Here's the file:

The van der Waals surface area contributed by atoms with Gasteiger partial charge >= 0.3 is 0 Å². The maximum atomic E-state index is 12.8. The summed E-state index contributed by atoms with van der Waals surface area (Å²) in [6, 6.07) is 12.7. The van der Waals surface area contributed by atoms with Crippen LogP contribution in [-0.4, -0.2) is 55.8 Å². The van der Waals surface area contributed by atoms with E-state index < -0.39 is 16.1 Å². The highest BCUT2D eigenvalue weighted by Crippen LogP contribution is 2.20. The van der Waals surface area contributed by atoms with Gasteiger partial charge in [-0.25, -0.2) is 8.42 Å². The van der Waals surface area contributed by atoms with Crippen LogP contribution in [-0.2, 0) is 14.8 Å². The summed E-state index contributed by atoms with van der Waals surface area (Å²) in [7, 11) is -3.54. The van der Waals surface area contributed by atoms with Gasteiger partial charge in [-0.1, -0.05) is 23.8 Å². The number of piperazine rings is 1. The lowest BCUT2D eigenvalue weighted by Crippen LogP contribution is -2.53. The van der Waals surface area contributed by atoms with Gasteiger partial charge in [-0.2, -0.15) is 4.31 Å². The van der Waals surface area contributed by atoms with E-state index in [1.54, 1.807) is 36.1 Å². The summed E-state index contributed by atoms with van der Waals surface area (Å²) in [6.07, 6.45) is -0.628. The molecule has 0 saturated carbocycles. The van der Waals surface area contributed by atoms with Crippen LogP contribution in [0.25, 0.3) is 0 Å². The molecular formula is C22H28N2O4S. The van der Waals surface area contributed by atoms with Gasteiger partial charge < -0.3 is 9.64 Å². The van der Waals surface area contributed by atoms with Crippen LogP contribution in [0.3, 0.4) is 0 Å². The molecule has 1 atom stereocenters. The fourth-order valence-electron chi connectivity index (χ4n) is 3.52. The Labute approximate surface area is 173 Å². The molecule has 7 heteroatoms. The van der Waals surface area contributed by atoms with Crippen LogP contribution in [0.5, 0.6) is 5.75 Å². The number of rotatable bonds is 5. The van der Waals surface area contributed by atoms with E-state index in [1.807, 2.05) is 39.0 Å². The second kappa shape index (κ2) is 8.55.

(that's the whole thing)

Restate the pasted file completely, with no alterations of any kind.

The van der Waals surface area contributed by atoms with Gasteiger partial charge >= 0.3 is 0 Å². The maximum atomic E-state index is 12.8. The summed E-state index contributed by atoms with van der Waals surface area (Å²) in [6, 6.07) is 12.7. The van der Waals surface area contributed by atoms with Crippen LogP contribution in [-0.4, -0.2) is 55.8 Å². The van der Waals surface area contributed by atoms with E-state index < -0.39 is 16.1 Å². The highest BCUT2D eigenvalue weighted by Crippen LogP contribution is 2.20. The van der Waals surface area contributed by atoms with Gasteiger partial charge in [-0.25, -0.2) is 8.42 Å². The van der Waals surface area contributed by atoms with Crippen LogP contribution in [-0.2, 0) is 14.8 Å². The summed E-state index contributed by atoms with van der Waals surface area (Å²) in [7, 11) is -3.54. The van der Waals surface area contributed by atoms with Gasteiger partial charge in [-0.1, -0.05) is 23.8 Å². The number of piperazine rings is 1. The lowest BCUT2D eigenvalue weighted by Crippen LogP contribution is -2.53. The van der Waals surface area contributed by atoms with Gasteiger partial charge in [-0.2, -0.15) is 4.31 Å². The van der Waals surface area contributed by atoms with E-state index in [1.54, 1.807) is 36.1 Å². The summed E-state index contributed by atoms with van der Waals surface area (Å²) in [6.07, 6.45) is -0.628. The molecule has 0 saturated carbocycles. The van der Waals surface area contributed by atoms with Crippen LogP contribution in [0.25, 0.3) is 0 Å². The molecular formula is C22H28N2O4S. The van der Waals surface area contributed by atoms with Gasteiger partial charge < -0.3 is 9.64 Å². The van der Waals surface area contributed by atoms with Crippen LogP contribution in [0.3, 0.4) is 0 Å². The molecule has 1 atom stereocenters. The fourth-order valence-electron chi connectivity index (χ4n) is 3.52. The Labute approximate surface area is 173 Å². The molecule has 7 heteroatoms. The van der Waals surface area contributed by atoms with Crippen LogP contribution in [0.5, 0.6) is 5.75 Å². The number of rotatable bonds is 5. The van der Waals surface area contributed by atoms with E-state index in [1.807, 2.05) is 39.0 Å². The second kappa shape index (κ2) is 8.55.